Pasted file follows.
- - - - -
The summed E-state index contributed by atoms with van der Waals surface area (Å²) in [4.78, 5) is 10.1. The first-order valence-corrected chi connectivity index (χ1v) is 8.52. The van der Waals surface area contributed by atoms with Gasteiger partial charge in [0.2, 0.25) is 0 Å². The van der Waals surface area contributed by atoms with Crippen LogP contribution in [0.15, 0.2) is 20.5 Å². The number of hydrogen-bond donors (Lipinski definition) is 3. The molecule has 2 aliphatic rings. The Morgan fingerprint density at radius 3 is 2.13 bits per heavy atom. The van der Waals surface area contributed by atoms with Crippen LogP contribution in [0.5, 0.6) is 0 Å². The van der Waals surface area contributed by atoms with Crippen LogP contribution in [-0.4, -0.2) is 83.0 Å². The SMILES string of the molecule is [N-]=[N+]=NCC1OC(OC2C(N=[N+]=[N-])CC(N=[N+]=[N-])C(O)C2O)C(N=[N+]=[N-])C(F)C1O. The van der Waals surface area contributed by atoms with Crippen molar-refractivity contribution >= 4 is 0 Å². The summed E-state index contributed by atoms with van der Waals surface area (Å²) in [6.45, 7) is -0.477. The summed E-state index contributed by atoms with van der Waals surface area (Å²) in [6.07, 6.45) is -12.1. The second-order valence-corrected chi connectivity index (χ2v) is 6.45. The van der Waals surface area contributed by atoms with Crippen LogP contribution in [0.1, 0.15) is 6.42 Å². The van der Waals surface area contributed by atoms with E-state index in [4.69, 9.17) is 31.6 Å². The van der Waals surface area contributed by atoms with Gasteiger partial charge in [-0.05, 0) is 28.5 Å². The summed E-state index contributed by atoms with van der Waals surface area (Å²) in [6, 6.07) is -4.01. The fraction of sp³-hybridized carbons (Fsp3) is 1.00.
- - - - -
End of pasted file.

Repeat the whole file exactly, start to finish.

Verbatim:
The summed E-state index contributed by atoms with van der Waals surface area (Å²) in [4.78, 5) is 10.1. The first-order valence-corrected chi connectivity index (χ1v) is 8.52. The van der Waals surface area contributed by atoms with Gasteiger partial charge in [0.2, 0.25) is 0 Å². The van der Waals surface area contributed by atoms with Crippen LogP contribution in [0.15, 0.2) is 20.5 Å². The number of hydrogen-bond donors (Lipinski definition) is 3. The molecule has 2 aliphatic rings. The Morgan fingerprint density at radius 3 is 2.13 bits per heavy atom. The van der Waals surface area contributed by atoms with Crippen LogP contribution in [0.5, 0.6) is 0 Å². The van der Waals surface area contributed by atoms with Crippen LogP contribution in [-0.4, -0.2) is 83.0 Å². The SMILES string of the molecule is [N-]=[N+]=NCC1OC(OC2C(N=[N+]=[N-])CC(N=[N+]=[N-])C(O)C2O)C(N=[N+]=[N-])C(F)C1O. The van der Waals surface area contributed by atoms with Crippen molar-refractivity contribution >= 4 is 0 Å². The summed E-state index contributed by atoms with van der Waals surface area (Å²) in [6.45, 7) is -0.477. The summed E-state index contributed by atoms with van der Waals surface area (Å²) in [6.07, 6.45) is -12.1. The second-order valence-corrected chi connectivity index (χ2v) is 6.45. The van der Waals surface area contributed by atoms with Crippen LogP contribution in [0.1, 0.15) is 6.42 Å². The van der Waals surface area contributed by atoms with E-state index in [4.69, 9.17) is 31.6 Å². The van der Waals surface area contributed by atoms with Gasteiger partial charge in [-0.05, 0) is 28.5 Å². The summed E-state index contributed by atoms with van der Waals surface area (Å²) in [6, 6.07) is -4.01. The fraction of sp³-hybridized carbons (Fsp3) is 1.00.